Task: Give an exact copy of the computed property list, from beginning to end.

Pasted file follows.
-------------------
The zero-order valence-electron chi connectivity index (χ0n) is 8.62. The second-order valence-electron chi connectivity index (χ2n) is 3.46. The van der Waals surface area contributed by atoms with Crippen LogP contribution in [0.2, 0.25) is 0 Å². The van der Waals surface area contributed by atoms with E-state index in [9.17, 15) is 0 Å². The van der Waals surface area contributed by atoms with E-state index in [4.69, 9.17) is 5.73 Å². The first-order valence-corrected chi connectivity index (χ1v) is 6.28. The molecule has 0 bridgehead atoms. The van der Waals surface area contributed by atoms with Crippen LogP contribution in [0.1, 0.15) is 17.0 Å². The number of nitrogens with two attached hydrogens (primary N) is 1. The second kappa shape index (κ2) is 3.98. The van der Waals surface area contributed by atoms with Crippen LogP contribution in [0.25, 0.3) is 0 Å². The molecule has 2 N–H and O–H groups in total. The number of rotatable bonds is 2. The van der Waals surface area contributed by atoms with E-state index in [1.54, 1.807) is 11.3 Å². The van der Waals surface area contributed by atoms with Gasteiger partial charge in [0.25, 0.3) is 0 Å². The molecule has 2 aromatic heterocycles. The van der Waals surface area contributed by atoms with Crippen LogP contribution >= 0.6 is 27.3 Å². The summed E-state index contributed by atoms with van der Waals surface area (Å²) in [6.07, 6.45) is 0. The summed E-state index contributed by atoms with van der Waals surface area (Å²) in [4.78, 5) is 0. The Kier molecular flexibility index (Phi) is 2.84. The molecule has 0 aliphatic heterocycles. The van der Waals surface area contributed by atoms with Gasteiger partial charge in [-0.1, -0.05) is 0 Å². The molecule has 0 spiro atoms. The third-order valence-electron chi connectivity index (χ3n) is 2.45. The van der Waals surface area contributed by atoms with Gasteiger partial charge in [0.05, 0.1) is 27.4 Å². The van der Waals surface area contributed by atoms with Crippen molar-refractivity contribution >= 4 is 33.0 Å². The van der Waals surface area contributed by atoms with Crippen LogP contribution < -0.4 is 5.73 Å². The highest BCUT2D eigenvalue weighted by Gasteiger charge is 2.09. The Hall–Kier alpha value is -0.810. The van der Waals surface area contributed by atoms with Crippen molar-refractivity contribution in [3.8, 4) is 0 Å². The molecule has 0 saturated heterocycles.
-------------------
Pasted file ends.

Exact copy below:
The zero-order valence-electron chi connectivity index (χ0n) is 8.62. The second-order valence-electron chi connectivity index (χ2n) is 3.46. The van der Waals surface area contributed by atoms with Crippen LogP contribution in [0.2, 0.25) is 0 Å². The van der Waals surface area contributed by atoms with E-state index in [9.17, 15) is 0 Å². The van der Waals surface area contributed by atoms with E-state index in [4.69, 9.17) is 5.73 Å². The first-order valence-corrected chi connectivity index (χ1v) is 6.28. The molecule has 0 bridgehead atoms. The van der Waals surface area contributed by atoms with Crippen LogP contribution in [0.1, 0.15) is 17.0 Å². The number of nitrogens with two attached hydrogens (primary N) is 1. The second kappa shape index (κ2) is 3.98. The van der Waals surface area contributed by atoms with Crippen LogP contribution in [0.25, 0.3) is 0 Å². The molecule has 2 N–H and O–H groups in total. The number of rotatable bonds is 2. The van der Waals surface area contributed by atoms with E-state index in [1.54, 1.807) is 11.3 Å². The van der Waals surface area contributed by atoms with Gasteiger partial charge in [0.25, 0.3) is 0 Å². The molecule has 2 aromatic heterocycles. The van der Waals surface area contributed by atoms with Crippen LogP contribution >= 0.6 is 27.3 Å². The summed E-state index contributed by atoms with van der Waals surface area (Å²) in [6.07, 6.45) is 0. The summed E-state index contributed by atoms with van der Waals surface area (Å²) in [4.78, 5) is 0. The Kier molecular flexibility index (Phi) is 2.84. The molecule has 0 aliphatic heterocycles. The van der Waals surface area contributed by atoms with Gasteiger partial charge in [-0.1, -0.05) is 0 Å². The molecule has 0 spiro atoms. The third-order valence-electron chi connectivity index (χ3n) is 2.45. The van der Waals surface area contributed by atoms with Gasteiger partial charge in [0.05, 0.1) is 27.4 Å². The van der Waals surface area contributed by atoms with Crippen molar-refractivity contribution >= 4 is 33.0 Å². The van der Waals surface area contributed by atoms with Crippen LogP contribution < -0.4 is 5.73 Å². The highest BCUT2D eigenvalue weighted by Gasteiger charge is 2.09. The Hall–Kier alpha value is -0.810. The van der Waals surface area contributed by atoms with Crippen molar-refractivity contribution in [3.8, 4) is 0 Å². The molecule has 0 saturated heterocycles.